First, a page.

Malachi Flynn knew nothing about Darko Rajakovic when he learned his Toronto Raptors were getting a new head coach.
Now 10 games in he knows Rajakovic was exactly the change his career needed.
Like any good coach making a move to a new team, step one is learning about the people you will be dealing with whether that’s management, coaches, players or support staff.
A coach like Rajakovic will obviously put a little more focus on the players on his roster as improving or maintaining those talents is his primary role as head coach.
Malachi Flynn’s role coming into this season was a huge question mark.
After a promising rookie year in the COVID season, played entirely south of the border with Toronto setting up shop in Tampa, Fla., Flynn’s following two seasons were disappointments.
He would flash minutes of the player he knew he could be only to be relegated to the bench by then head coach Nick Nurse.
The sporadic nature of the minutes and the reliance on making shots to keep him on the floor played mind games with the now 25-year-old guard and he admits he did not handle it well.
Flynn began obsessing that every opportunity had to be perfect. A missed shot spelled the end of that strive for perfection. Any freedom or joy in his game would vanish and with it any confidence he had of working out of a shooting slump.
It’s the first thing Rajakovic noticed when he was doing his due diligence on all his new players and he got to the Malachi Flynn tape. His goal at that point was simple.
“To put a smile on his face,” Rajakovic said Tuesday following practice. “You know I told him first time we met, when you smile, when you’re having fun out there, when you’re competing, when you play with joy you’re a completely different player. I don’t want you to worry if you’re on the court five minutes or 10 minutes or 15 minutes, just go out there and play your best and try to help the team to win a game.
“So he embraced that,” Rajakovic said. “At the start of the season he didn’t know if (I was) serious about it or not. But now it’s like a huge difference with him. And I (have to) admit that Dennis Schroder played an amazing role (in that), just spending time with him, encouraging him, you know, helping him as a as a teammate. It’s tremendous what those two guys are doing together.”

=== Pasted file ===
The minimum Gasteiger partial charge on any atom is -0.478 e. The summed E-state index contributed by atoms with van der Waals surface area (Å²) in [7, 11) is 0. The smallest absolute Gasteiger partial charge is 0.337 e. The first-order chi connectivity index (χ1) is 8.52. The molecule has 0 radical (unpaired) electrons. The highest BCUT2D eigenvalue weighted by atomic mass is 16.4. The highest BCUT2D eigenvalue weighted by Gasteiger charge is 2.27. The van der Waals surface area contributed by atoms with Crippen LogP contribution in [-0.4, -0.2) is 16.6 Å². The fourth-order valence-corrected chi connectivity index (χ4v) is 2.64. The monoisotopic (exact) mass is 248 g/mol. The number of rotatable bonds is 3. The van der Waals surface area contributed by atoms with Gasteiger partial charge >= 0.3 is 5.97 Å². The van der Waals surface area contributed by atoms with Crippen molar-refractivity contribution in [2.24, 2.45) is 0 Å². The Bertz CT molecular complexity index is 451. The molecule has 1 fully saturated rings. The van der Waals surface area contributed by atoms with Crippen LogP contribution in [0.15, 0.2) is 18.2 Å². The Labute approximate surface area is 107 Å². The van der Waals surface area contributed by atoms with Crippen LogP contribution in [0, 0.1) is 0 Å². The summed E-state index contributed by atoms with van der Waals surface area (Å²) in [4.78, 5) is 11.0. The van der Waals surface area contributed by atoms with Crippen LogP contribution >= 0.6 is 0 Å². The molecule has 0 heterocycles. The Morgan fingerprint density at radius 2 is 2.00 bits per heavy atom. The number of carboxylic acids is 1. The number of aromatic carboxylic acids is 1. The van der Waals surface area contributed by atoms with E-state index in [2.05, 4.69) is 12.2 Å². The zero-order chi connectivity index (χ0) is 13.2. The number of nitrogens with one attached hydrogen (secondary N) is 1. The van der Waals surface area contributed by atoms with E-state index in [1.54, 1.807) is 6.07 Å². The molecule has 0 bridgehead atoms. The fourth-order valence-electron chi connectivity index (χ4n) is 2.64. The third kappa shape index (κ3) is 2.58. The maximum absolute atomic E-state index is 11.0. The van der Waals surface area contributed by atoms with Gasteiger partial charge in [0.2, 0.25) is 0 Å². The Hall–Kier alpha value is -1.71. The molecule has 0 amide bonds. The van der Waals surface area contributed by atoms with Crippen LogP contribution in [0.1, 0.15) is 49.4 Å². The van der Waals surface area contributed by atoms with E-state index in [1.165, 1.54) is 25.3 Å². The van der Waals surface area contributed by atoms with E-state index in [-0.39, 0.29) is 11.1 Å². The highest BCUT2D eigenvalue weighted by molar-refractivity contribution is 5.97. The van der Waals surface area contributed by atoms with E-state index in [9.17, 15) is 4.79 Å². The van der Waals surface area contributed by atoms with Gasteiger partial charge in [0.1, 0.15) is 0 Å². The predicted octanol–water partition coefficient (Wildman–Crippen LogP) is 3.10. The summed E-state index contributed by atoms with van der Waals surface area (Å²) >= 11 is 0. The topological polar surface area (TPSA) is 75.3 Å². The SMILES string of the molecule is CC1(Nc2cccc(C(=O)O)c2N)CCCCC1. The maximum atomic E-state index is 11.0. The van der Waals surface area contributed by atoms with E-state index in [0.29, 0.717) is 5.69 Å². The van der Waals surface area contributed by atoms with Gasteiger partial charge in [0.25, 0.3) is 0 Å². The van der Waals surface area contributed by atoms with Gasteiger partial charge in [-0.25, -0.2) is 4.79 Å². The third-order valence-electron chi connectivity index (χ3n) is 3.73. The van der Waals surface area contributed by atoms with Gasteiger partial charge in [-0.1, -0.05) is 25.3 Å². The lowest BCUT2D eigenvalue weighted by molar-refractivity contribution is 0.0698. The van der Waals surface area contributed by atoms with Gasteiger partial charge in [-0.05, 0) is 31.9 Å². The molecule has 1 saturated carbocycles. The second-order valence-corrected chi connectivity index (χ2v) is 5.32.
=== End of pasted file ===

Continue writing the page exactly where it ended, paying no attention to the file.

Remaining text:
Flynn recalls his first in-person meeting with Rajakovic this past summer.
“He just kept it real,” Flynn said. “He said he was going to give me a shot, that he thought I could help the team and the ways in which he saw it happening. I’m definitely thankful for that.”
The biggest lift for Flynn was the message that his minutes would not be based solely on shots made or missed anymore.
“He doesn’t mind if I miss shots or make shots,’ Flynn said. “It’s more about how I’m looking out there, if I’m getting other guys involved or how I’m playing defensively. So, I think his last worry is me making shots and when I do it’s just a plus obviously.”
It’s funny how when the pressure, even if some of it is self-inflicted, gets lifted, the results start to turn around.
Flynn isn’t out there hoisting up a ton of shots these days but when he does take one, he’s hitting them at a clip better than most in the league.
A 36% three-point shooter over three years in college and never better than 35.3% in his first three seasons, Flynn is hitting on 45.8% of his threes through 10 games. That’s not just decent, that’s the 16th highest mark in the Association.
His field goal percentage as a whole is also higher than it’s been in this, his fourth year in the league. Flynn is shooting the ball at a 46.3% clip, never having broken 40% in any of his first three years.
But again, the Flynn resurgence is about far more than just his shooting.
He’s playing backup point guard minutes behind Schroder and is having a positive impact. He’s picking up opposing guards full court like Schroder putting opponents immediately on the defensive.
After the Raptors began the year giving up too many second-chance opportunities simply by not rebounding the ball after getting stops, Flynn was one of the Raptors who put an emphasis on finishing out those defensive possessions with a rebound.
His numbers don’t jump off the stat sheet but that’s not the role he plays.
And if Rajakovic was looking for proof of that smile, he didn’t have to look really hard after Monday’s comeback win over Washington.
Flynn was beaming from ear to ear after playing more than nine minutes of the final quarter in the comeback. It was a further extension of that trust that Rajakovic has already placed in him but with the game on the line and in “winning time” as Flynn calls it, those minutes just meant a little more.
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For the first time this season, Rajakovic opted to spend a chunk of that fourth quarter with both his point guards on the floor together and came away pretty pleased with the results.
“We’ve had a plan of doing that, but (Monday) night was just the right moment for us to try to do that and you know, it will probably happen again,’ Rajakovic said.
Chances are, when it does, that smile on Flynn’s face will get a little more radiant.